Federal officials initially gave assurances that the risk corridor program would be fully funded, declaring (in March 2013) that all payments would be made even if the payments-out to plans with losses exceeded the payments-in from plans with a surplus (HHS 2013). The GAO (in early 2014) provided additional assurance, noting that the US Department of Health and Human Services (HHS) could use general “program management” funds to supplement payments contributed by profitable health plans (GAO 2014).
Soon thereafter, however, conservative opponents of the ACA, led by Senator Marco Rubio (R-FL), began attacking the risk corridor program as a windfall for greedy insurers. In December 2014, Senator Rubio inserted a rider into the 2015 appropriations bill that prohibited HHS from using general program management funds to pay risk corridor claims.
The following fall, health plans (co-ops and others) submitted $2.87 billion in eligible risk corridor requests. There was, however, only $362 million paid in by more successful plans. While the HHS acknowledged its legal obligation to pay the full amount, it argued that it lacked the funds to do so, given the Rubio rider. The result was that health plans received 12.6 cents on the dollar (Moda Health Plan, Inc. v. United States. 892 F.3d 1311 [Fed Cir. 2018]). The shortfall was catastrophic, at least for start-up firms (including co-ops) that lacked significant fiscal reserves. Within months, eight co-ops were forced out of business. And while MHC, Evergreen, and NMHC were not among those eight, they too received far less than expected, in the amounts of $30 million, $16 million, and $5 million respectively. Despite howls from health plan officials, Republican leaders kept the Rubio rider in place for the next two years, resulting in a $12.3 billion shortfall in payments owed to dozens of insurers (Livingston 2017).
Numerous health plans, including NMHC, began litigation seeking full payment for their risk corridor claims. Several years later, the Supreme Court sided with the insurers, ordering the government to refund more than $12 billion to the nation's insurers, including the full amounts due to the co-ops (Maine Community Health Options v. United States. 590 U.S. ). But the judicial verdict in their favor came far too late for those co-ops forced out of business nearly six years earlier.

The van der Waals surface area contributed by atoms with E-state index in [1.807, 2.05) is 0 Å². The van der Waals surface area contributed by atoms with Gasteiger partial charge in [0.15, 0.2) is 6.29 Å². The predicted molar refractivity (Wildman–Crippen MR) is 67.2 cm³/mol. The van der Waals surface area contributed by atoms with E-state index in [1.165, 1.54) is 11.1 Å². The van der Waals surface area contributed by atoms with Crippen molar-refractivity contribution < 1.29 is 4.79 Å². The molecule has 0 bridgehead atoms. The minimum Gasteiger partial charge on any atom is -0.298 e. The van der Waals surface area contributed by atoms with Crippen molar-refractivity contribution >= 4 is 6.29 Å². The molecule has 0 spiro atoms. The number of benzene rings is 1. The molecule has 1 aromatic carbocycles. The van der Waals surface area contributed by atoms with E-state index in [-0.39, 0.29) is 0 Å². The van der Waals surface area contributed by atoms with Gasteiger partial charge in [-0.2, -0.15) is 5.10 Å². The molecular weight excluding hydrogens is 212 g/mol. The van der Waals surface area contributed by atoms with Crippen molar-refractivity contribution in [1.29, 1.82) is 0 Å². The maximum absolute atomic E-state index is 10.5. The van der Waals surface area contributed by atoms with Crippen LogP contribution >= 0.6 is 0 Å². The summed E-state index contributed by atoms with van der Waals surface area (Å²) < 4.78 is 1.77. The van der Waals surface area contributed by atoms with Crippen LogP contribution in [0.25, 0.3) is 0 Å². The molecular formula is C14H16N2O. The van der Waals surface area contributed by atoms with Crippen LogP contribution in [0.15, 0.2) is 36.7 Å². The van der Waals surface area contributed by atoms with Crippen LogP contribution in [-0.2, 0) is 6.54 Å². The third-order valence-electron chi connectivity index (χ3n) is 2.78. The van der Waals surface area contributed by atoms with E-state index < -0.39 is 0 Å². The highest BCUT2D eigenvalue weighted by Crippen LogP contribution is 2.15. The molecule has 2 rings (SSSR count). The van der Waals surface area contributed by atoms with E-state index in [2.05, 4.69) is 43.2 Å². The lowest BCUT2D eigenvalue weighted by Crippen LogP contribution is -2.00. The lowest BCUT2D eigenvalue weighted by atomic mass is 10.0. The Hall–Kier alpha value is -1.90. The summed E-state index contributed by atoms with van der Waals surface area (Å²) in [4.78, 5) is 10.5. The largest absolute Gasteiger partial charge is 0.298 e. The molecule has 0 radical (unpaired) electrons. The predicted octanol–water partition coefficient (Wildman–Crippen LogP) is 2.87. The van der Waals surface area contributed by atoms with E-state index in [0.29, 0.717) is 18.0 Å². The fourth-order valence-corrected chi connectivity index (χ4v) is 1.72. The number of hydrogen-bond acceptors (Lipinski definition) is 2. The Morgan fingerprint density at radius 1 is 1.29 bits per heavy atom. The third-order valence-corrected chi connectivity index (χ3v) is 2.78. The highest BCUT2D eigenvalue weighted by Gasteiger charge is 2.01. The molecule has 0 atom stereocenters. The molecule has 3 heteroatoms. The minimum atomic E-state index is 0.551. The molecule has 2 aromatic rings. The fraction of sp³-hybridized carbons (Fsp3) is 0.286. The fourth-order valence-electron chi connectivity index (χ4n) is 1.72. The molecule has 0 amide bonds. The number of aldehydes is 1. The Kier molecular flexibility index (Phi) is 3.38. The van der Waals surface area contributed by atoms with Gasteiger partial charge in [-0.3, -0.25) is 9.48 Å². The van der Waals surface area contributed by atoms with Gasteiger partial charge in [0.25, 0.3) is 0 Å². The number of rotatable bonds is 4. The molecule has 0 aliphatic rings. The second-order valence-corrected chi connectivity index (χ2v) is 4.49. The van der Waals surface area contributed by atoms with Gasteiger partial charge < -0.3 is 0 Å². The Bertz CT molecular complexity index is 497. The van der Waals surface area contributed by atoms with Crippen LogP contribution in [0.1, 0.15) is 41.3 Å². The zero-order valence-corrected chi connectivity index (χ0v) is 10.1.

The battle over the ACA risk adjustment program was less explicitly political but equally problematic for most of the co-ops. The key here was the technocratic formula that determined the overall risk status of a particular group of enrollees. Individual enrollees were given a risk score based on their age, gender, and identified diagnostic codes. Regulators averaged all the individual risk scores to determine the score for the overall plan, then collected funds from plans whose risk score was below the statewide average and paid funds to those plans whose risk score was above that average.
Under this formula, all but one co-op lost money on risk adjustment in 2014, and co-ops continued to do poorly thereafter. NMHC, for example, paid $30 million in risk adjustment assessments between 2014 and 2016, Evergreen paid $24.2 million in 2015, and MHC paid $36 million in 2016. Even more striking is the gap between what the co-ops expected to pay (and baked into their premiums) and the amounts eventually charged. As Katherine Hempstead noted in her review of the 2015 risk adjustment payments, the Centers for Medicare and Medicaid Services release of the risk adjustment figures came as “an unpleasant surprise” (Hempstead 2018).
One explanation is that federal regulators required the risk adjustment program to be budget neutral: plans whose enrolled actuarial risk is below the state average pay the health plans whose enrolled actuarial risk is above the state average. The Part D risk adjustment program works differently, requiring payments to any plan whose enrolled risk is above its average premium, with the result that there can be more winners than losers, with the additional funding coming from general revenues.